And of course, all the kids know. Everybody knows daddy beat mommy in
an IQ test. So, I have to grasp and hold tightly my little victories,
because I know in reality she’s the one with the better head on her
shoulders. It’s all fun.
“You can look at a relationship like this, when
they’ve been together this long. Think about how complex the little
[things are]… you know when they mess with each other, when they play
games with each other. This is something that I argue with the writers
and the producers. Let’s get smarter with this show. Let’s keep it
smart. We don’t have to spell everything out. People know that when
they’ve been in a relationship for fourteen years, little things
happen. Nuanced. Subtly. ‘Oh, okay, he’s doing that to her
right now.’ ‘Oh, I see how she’s responding to this.’ It doesn’t have
to all be said in the words. Let’s see how they are messing with each
other right now, in some interesting way.”
Warburton will also continue to pique his
interest with a variety of voiceover roles – in television, movies, even
computer games. In fact, he has recently signed up to play a role in
the upcoming computer game in the classic “Leisure Suit Larry” series.
“It’s kind of a raunchy, crazy…,” Warburton says.
“I never saw the older game, but I looked at the cast list they had for
this and I just thought it looked really fun. You’ve got Artie Lange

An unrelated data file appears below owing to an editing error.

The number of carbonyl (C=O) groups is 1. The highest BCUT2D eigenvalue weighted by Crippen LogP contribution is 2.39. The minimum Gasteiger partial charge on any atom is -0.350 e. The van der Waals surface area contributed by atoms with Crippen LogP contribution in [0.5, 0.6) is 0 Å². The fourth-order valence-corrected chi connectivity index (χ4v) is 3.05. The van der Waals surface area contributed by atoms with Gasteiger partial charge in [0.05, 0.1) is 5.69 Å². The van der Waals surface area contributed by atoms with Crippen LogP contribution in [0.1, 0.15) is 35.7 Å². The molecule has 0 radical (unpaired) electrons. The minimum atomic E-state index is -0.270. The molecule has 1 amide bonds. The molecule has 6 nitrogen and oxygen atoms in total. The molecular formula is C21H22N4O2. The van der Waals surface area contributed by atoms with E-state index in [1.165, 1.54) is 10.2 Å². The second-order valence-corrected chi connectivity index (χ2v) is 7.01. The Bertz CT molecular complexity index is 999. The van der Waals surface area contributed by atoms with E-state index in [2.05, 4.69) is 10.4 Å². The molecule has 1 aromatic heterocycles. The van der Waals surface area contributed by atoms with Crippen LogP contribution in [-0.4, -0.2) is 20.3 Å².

and Carmen Electra. It’s just a crazy, nutty cast. So I worked on it.
I’m sure it’s something that my son Talon will love.”
The voice work is just another way that Warburton
can stretch out – and he relishes the opportunity. Animation frees him
up to do and be just anything – and he likes that freedom. It stokes
his imagination. Plus, there is a much more basic benefit.
“It’s fun. I love working for Disney. I love
doing the Adult Swim shows. Animation… it’s just fun to be a part of
it. Hey, I made the Academy Awards last night.” He laughs hard. “For
the least likely thing, if I were ever to pick… They were showing the
animation montage last night. At the very end, my character from
Space Chimps, Titan says ‘That’s got to hurt.’ That’s how they
closed the whole animation segment. There was almost no dialogue in it,
except for that line. I sat there with my wife and kids and said,
‘Well, I guess daddy made it. He’s on the Academy Awards.’ It was just
very funny and unlikely. I would have expected to see first the Bee
Movie or The Emperor’s New Groove or something like that.”
Of course, Warburton also has the ultimate “daddy
made it” chip to use with his kids. He
portrays the Captain who introduces
riders to the theme park ride “Soarin’ Over California” at
Disneyland California Adventure. (The ride is called just “Soarin’” at
Epcot.) Ironically, for as many well-known characters as Warburton has
played in his career – that one may very well be the part he has been
seen in by more people than any other.
“I sometimes rub my wife’s nose in it a little,”
Warburton laughs, “how not only am I a Disneyland dad… I am a true
Disneyland dad. It’s like, you’re cool and everything and a great
mom, but you don’t have your own ride, so you know what, I’ll take this